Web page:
What if you had the audio control panel, the dialog in most PCs where you fiddle audio, right next to your PC in physical form? With analog controls, VU meters and input/output selection present for instant access on your desk, you will have the pleasure of controlling them with hand.
I have been meaning to complete this project for some time, but it took a while to get all the parts ordered and PCB fabricated. Finally, it's coming together now. It's implemented as a shield for Arduino UNO and allows following capabilities:
- Two VU meters - red bar and green bar for microphone level
- Analog mic volume control
- Analog speaker volume control
- Touch switch for selecting mic inputs
- Touch switch for selecting speaker outputs
- Touch switch for mic mute/unmute
- A buzzer to beep for touch feedback.
- A display to show input or output selection.
If you came across this blog post by accident, then you most likely know Arduino :). For those who don't, it's an open source microcontroller platform based on an Atmel's 8 bit microcontroller (ATMega328p, specifically) and is incredibly popular among electronics hobbyists for its simplicity and versatility.
The humble start was, of course, with a breadboard and spaghetti of wires :)
Schematic below shows how the electronics is implemented. All of the hardware and software is open source, so the eagle files containing schematics and PCB designs can be downloaded from sourceforge project site (once I create the project :)).
Following picture shows the parts before assembly. The PCB has two parts. One is the main board and the other is the capacitive touch panel.
When mounting on a panel, the two touch panel screws can come from outside the panel. Another screw from top left can secure it additionally.
DisplayThe LED display and bar graphs are driven by MAX7219CNG which is an 8 x 8 matrix LED driver. 4 of the rows are used for driving 4x 7-segment displays and 2 rows for the VU meter graphs. The remaining 2 rows are not used. An excellent library called LedControl exists for Aruduino to control it -- download it from here.
(Image from MAX7219CNG datasheet)
The 4x 7-segment display is mainly used for showing input or output selection being made when their respective touch switches are activated, or current mute status if mic is muted. In addition, it also shows volume in percentage when either of the volume is changed.
The two bar graphs are used to show microphone level. One instantaneous level and other sustained level (which is useful to gauge mic volume heard on other side).
Touch SwitchesThe 3 touch switches are implemented as capacitive touch sensors, however with just enough sensitivity to make them only work as "touch". Look at this excellent article on Capacitive Sense for Arduino that explain how it works. There is no fancy hardware involved.
Fundamentally, it measures the time it takes to charge up the capacitor created by proximity of the hand. Then, based on a preset threshold in charging time, it would identify as "touch". The touch panel is created from a small PCB which is fabricated along side the main PCB. The CapSense library can be download from its github home.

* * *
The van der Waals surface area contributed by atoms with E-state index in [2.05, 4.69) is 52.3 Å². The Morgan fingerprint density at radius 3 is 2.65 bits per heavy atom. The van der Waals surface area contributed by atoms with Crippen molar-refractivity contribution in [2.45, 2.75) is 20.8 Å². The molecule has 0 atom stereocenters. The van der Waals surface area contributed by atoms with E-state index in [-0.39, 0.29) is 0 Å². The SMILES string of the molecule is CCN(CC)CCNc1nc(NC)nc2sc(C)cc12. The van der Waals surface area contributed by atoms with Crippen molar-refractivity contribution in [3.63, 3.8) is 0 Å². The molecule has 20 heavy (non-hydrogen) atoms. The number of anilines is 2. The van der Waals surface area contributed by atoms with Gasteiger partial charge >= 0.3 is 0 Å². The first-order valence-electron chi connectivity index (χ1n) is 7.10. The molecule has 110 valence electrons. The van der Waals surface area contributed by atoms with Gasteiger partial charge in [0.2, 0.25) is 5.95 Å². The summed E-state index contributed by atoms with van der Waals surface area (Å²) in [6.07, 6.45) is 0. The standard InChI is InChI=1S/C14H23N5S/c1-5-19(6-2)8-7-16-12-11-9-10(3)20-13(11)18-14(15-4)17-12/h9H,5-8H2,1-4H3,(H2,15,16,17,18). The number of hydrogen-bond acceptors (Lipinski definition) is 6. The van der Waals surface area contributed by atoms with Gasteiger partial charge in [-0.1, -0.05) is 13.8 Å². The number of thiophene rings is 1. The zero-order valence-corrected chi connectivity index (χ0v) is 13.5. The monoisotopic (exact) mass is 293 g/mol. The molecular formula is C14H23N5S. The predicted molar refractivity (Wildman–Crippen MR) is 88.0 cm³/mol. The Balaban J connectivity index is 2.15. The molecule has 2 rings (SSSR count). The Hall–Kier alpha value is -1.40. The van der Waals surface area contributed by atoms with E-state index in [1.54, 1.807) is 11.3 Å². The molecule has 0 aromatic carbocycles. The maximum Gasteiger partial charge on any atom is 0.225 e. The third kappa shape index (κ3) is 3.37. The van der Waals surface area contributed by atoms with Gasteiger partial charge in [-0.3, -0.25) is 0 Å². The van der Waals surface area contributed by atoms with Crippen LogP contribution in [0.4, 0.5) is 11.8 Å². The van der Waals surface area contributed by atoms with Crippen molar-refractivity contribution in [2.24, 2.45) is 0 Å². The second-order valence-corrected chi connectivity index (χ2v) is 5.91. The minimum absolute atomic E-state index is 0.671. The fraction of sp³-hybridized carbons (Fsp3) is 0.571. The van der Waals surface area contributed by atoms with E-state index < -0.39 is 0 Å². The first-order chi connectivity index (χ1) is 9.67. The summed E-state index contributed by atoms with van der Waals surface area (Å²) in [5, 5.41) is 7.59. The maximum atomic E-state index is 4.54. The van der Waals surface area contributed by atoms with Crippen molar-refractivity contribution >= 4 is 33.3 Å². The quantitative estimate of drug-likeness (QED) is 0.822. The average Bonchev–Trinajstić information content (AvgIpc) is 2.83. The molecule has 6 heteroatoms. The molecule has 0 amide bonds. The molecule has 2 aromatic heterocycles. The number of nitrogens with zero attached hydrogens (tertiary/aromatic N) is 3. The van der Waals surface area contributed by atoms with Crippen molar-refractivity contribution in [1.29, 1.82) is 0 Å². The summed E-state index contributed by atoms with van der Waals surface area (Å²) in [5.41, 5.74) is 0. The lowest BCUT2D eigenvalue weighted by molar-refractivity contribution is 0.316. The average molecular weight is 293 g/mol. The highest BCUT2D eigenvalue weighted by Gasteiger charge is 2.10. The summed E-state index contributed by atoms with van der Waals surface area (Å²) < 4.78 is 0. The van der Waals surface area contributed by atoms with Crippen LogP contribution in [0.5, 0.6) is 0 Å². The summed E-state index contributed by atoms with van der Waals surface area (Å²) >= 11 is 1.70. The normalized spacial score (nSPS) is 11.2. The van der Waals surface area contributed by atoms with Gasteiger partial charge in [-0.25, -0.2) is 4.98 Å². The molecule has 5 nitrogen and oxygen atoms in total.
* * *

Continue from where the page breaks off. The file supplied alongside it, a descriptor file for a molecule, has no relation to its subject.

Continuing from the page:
Touch sensitivity resistors R2, R3 and R4Depending on how the audio panel is used, the optimal values for these resistors will vary. I have found that when using as bare-bone with just the PCB (that is, without any enclosure), 1M ohm resistors work good. But if there is going to be an acrylic panel in the front, then 4.7M ohm resistors are better. The schematic shows 4.7M for them assuming there will be acrylic panel in front, if you don't plan on putting an enclosure, go for 1M.
There is a small buzzer on board. It's mainly used to give feedback on activating touch switches. But it can also be used to notify some events on desktop, example IRC events or Facebook notification (a sequence of beeps, for example). With a simple tone() function, the piezo buzzer can play any frequency. A tutorial on how to control the tone to play a melody is here.
Microphone and Speaker Volume control
Two 10K linear potentiometers serve to provide volume control for microphone and speaker. Two analog ports read their values intermediately and Arduino sends change in volume command to PC in percentage. The values are averaged over last 5 samples to smooth out any noise coming from the potentiometers. Interfacing the pots with Arduino is well explained in this article.
Firmware and PC software
The software is work in progress at the moment and I plan to have another blog post to cover it. In general, the hardware is proxying the state of its selections and levels to the software running on the PC. And PC software is sending status of the audio and mic levels. For now, there will be only Linux PC software.
The states are absolute and stored in internal EEPROM. This would allow for setting up the audio to the last settings when the audio panel USB is connected to PC (say, just before taking a VoIP call), overriding any software settings before.